While never identifying herself as a feminist, Edith opposed a male dominated curriculum taught solely by men. She lobbied for an educational system more supportive of women’s distinct nature and quest for wholeness. After the First World War in Germany, most women worked outside the home, usually in response to economic need. In opposition to the encyclicals of Pope Pius XI, Edith supported women’s right to full employment. As a philosophical pioneer in the nature of women’s psyches, she lectured extensively on women’s vocations, affirming their unique gifts as greatly beneficial to society. Edith believed that there was no profession that could not be practiced by a woman, and that the “natural” vocation of wife and mother could not be considered her only vocation, since all are called to be perfect in the image of God. Even in the most mundane job, Edith asserted, women can have an impact using their interpersonal skills, creativity, and capacity for service.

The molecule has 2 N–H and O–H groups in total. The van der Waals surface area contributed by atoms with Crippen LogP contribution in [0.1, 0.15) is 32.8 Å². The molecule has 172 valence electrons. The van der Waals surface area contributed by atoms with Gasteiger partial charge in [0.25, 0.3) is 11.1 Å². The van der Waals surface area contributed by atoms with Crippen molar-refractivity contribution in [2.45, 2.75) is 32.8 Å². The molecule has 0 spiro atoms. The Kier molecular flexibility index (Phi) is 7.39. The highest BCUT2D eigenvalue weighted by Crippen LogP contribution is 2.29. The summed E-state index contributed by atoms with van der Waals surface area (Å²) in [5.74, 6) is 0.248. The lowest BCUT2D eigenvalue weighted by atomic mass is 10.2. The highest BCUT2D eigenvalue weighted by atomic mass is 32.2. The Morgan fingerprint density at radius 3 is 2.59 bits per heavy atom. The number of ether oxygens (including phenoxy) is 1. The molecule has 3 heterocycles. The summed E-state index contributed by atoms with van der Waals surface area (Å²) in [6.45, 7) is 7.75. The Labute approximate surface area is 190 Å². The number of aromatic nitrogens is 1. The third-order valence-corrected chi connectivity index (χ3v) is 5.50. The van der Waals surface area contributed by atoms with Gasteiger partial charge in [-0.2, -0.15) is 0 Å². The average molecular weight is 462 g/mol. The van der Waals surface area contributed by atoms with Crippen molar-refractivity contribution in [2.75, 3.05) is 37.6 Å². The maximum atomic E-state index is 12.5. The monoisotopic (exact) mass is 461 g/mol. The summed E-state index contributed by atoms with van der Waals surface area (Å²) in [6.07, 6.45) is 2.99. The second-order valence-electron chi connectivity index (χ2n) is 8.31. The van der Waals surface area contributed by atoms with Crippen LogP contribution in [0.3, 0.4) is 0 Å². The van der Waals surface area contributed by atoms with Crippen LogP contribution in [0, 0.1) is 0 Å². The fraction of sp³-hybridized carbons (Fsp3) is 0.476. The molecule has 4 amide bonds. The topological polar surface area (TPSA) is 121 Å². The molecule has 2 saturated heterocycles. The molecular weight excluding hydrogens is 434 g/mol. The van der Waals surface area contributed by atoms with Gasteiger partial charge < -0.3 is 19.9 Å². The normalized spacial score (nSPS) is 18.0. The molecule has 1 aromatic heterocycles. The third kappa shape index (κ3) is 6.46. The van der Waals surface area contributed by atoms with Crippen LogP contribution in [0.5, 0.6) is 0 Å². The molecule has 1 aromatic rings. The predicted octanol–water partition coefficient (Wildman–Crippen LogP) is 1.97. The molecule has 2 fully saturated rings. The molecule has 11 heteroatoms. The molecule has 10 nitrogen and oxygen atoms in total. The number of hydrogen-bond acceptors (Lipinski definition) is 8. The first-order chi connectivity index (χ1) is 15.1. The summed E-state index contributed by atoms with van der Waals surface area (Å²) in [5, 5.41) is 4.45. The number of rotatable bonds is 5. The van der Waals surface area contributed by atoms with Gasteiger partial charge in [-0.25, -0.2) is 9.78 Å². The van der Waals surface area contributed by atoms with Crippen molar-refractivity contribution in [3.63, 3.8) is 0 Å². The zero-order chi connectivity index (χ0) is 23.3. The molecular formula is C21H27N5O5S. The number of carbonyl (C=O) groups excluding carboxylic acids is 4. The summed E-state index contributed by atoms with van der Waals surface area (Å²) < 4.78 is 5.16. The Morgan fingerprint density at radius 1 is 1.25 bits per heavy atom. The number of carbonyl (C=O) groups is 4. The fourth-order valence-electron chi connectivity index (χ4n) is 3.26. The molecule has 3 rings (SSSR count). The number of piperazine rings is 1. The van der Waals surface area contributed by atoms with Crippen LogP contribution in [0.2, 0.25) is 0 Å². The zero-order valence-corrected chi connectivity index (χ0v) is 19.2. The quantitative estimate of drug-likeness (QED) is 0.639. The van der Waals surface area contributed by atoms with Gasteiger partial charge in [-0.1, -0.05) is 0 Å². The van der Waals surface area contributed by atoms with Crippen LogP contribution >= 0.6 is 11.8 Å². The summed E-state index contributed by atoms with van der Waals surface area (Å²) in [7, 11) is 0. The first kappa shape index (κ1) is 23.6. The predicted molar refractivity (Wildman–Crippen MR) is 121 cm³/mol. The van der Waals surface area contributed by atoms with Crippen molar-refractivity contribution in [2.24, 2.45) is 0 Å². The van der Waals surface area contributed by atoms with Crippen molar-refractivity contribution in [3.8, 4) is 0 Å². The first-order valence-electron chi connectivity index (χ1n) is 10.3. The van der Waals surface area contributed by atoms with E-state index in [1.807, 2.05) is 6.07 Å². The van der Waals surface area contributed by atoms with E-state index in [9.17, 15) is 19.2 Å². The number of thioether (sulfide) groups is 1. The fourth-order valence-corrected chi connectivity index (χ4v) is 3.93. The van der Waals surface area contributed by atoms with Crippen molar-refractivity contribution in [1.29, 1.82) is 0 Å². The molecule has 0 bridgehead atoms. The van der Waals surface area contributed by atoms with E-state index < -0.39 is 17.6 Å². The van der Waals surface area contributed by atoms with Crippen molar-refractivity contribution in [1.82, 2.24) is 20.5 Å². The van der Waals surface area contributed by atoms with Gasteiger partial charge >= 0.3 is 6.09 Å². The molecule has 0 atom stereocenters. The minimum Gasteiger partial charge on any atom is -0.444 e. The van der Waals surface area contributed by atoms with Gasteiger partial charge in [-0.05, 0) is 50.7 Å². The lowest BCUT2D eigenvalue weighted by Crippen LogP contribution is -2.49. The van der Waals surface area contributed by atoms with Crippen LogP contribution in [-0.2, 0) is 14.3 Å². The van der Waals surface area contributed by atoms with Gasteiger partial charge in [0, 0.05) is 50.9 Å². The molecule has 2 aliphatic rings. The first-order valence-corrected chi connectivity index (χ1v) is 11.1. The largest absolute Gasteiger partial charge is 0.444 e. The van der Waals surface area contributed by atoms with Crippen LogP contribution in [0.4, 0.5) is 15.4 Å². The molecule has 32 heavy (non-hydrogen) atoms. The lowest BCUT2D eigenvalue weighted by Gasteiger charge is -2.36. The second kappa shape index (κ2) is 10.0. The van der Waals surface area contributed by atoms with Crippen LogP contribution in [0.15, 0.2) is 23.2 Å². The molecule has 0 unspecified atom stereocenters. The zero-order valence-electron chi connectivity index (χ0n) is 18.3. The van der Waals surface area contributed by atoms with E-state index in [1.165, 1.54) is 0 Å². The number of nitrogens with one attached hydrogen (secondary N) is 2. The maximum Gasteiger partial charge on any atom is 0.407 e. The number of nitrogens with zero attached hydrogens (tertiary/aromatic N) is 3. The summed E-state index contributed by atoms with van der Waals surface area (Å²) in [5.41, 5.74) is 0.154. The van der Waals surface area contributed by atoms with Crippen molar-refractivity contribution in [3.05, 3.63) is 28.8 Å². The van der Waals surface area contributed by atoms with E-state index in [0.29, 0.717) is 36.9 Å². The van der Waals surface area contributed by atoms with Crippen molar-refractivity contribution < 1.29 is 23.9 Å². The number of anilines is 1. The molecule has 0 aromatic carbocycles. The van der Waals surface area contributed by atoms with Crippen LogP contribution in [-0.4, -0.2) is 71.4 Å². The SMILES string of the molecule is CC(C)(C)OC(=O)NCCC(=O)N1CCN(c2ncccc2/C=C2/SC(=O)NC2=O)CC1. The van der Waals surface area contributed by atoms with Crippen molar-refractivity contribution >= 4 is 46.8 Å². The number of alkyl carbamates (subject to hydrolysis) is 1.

Essay and prayer by Christine Schenk, CSJ